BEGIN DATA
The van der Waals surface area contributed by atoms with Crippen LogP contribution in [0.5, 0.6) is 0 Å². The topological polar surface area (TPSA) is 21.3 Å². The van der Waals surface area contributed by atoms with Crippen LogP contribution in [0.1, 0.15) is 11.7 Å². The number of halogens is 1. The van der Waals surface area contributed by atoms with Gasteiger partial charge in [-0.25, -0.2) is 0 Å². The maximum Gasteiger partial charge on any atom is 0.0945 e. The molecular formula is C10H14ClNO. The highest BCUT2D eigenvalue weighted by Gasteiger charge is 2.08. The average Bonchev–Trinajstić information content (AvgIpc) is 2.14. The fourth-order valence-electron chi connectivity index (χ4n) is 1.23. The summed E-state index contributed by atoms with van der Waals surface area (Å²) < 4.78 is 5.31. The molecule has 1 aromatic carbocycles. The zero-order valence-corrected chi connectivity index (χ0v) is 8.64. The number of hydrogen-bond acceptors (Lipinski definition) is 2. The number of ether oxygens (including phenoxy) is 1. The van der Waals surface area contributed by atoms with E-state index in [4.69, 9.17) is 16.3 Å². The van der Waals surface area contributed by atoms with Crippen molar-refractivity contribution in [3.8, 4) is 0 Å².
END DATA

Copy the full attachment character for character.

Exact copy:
The van der Waals surface area contributed by atoms with Crippen LogP contribution in [0.5, 0.6) is 0 Å². The topological polar surface area (TPSA) is 21.3 Å². The van der Waals surface area contributed by atoms with Crippen LogP contribution in [0.1, 0.15) is 11.7 Å². The number of halogens is 1. The van der Waals surface area contributed by atoms with Gasteiger partial charge in [-0.25, -0.2) is 0 Å². The maximum Gasteiger partial charge on any atom is 0.0945 e. The molecular formula is C10H14ClNO. The highest BCUT2D eigenvalue weighted by Gasteiger charge is 2.08. The average Bonchev–Trinajstić information content (AvgIpc) is 2.14. The fourth-order valence-electron chi connectivity index (χ4n) is 1.23. The summed E-state index contributed by atoms with van der Waals surface area (Å²) < 4.78 is 5.31. The molecule has 1 aromatic carbocycles. The zero-order valence-corrected chi connectivity index (χ0v) is 8.64. The number of hydrogen-bond acceptors (Lipinski definition) is 2. The number of ether oxygens (including phenoxy) is 1. The van der Waals surface area contributed by atoms with E-state index in [4.69, 9.17) is 16.3 Å². The van der Waals surface area contributed by atoms with Crippen molar-refractivity contribution in [3.8, 4) is 0 Å².